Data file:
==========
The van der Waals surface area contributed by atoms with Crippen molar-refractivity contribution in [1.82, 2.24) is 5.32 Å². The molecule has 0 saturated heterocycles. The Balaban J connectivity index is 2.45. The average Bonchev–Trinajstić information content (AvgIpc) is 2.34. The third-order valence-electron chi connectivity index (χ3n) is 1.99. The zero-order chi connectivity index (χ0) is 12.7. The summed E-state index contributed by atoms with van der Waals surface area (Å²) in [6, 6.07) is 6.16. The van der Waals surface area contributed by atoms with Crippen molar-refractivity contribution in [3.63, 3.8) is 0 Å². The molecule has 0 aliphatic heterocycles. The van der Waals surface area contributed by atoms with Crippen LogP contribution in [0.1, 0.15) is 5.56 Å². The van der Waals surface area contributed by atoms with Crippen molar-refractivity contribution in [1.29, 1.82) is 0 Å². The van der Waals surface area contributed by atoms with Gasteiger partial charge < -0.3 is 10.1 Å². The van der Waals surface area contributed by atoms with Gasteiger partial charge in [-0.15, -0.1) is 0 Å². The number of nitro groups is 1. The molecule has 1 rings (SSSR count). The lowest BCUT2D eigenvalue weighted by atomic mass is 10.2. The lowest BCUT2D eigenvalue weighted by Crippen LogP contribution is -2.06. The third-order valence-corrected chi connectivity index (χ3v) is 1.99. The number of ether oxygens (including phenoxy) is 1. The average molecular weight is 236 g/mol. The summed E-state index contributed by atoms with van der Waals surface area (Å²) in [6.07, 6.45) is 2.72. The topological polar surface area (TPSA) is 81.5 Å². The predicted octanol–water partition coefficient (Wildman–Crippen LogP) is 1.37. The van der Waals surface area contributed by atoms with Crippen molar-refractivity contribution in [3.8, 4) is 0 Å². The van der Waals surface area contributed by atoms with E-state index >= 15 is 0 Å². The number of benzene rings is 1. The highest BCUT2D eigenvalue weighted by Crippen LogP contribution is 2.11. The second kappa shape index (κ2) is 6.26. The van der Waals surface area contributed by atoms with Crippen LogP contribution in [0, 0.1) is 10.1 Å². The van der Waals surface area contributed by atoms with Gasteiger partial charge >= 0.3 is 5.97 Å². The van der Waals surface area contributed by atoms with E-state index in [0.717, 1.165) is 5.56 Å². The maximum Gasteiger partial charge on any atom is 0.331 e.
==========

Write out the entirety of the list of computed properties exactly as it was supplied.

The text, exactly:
The van der Waals surface area contributed by atoms with Crippen molar-refractivity contribution in [1.82, 2.24) is 5.32 Å². The molecule has 0 saturated heterocycles. The Balaban J connectivity index is 2.45. The average Bonchev–Trinajstić information content (AvgIpc) is 2.34. The third-order valence-electron chi connectivity index (χ3n) is 1.99. The zero-order chi connectivity index (χ0) is 12.7. The summed E-state index contributed by atoms with van der Waals surface area (Å²) in [6, 6.07) is 6.16. The van der Waals surface area contributed by atoms with Crippen molar-refractivity contribution in [3.63, 3.8) is 0 Å². The molecule has 0 aliphatic heterocycles. The van der Waals surface area contributed by atoms with Crippen LogP contribution in [0.1, 0.15) is 5.56 Å². The van der Waals surface area contributed by atoms with Crippen molar-refractivity contribution in [1.29, 1.82) is 0 Å². The van der Waals surface area contributed by atoms with Gasteiger partial charge < -0.3 is 10.1 Å². The van der Waals surface area contributed by atoms with Gasteiger partial charge in [-0.15, -0.1) is 0 Å². The number of nitro groups is 1. The molecule has 1 rings (SSSR count). The lowest BCUT2D eigenvalue weighted by atomic mass is 10.2. The lowest BCUT2D eigenvalue weighted by Crippen LogP contribution is -2.06. The third-order valence-corrected chi connectivity index (χ3v) is 1.99. The number of ether oxygens (including phenoxy) is 1. The average molecular weight is 236 g/mol. The summed E-state index contributed by atoms with van der Waals surface area (Å²) in [6.07, 6.45) is 2.72. The topological polar surface area (TPSA) is 81.5 Å². The predicted octanol–water partition coefficient (Wildman–Crippen LogP) is 1.37. The van der Waals surface area contributed by atoms with Crippen molar-refractivity contribution in [3.8, 4) is 0 Å². The van der Waals surface area contributed by atoms with E-state index >= 15 is 0 Å². The number of benzene rings is 1. The highest BCUT2D eigenvalue weighted by Crippen LogP contribution is 2.11. The second kappa shape index (κ2) is 6.26. The van der Waals surface area contributed by atoms with Crippen LogP contribution in [0, 0.1) is 10.1 Å². The van der Waals surface area contributed by atoms with Gasteiger partial charge >= 0.3 is 5.97 Å². The van der Waals surface area contributed by atoms with E-state index in [0.717, 1.165) is 5.56 Å². The maximum Gasteiger partial charge on any atom is 0.331 e.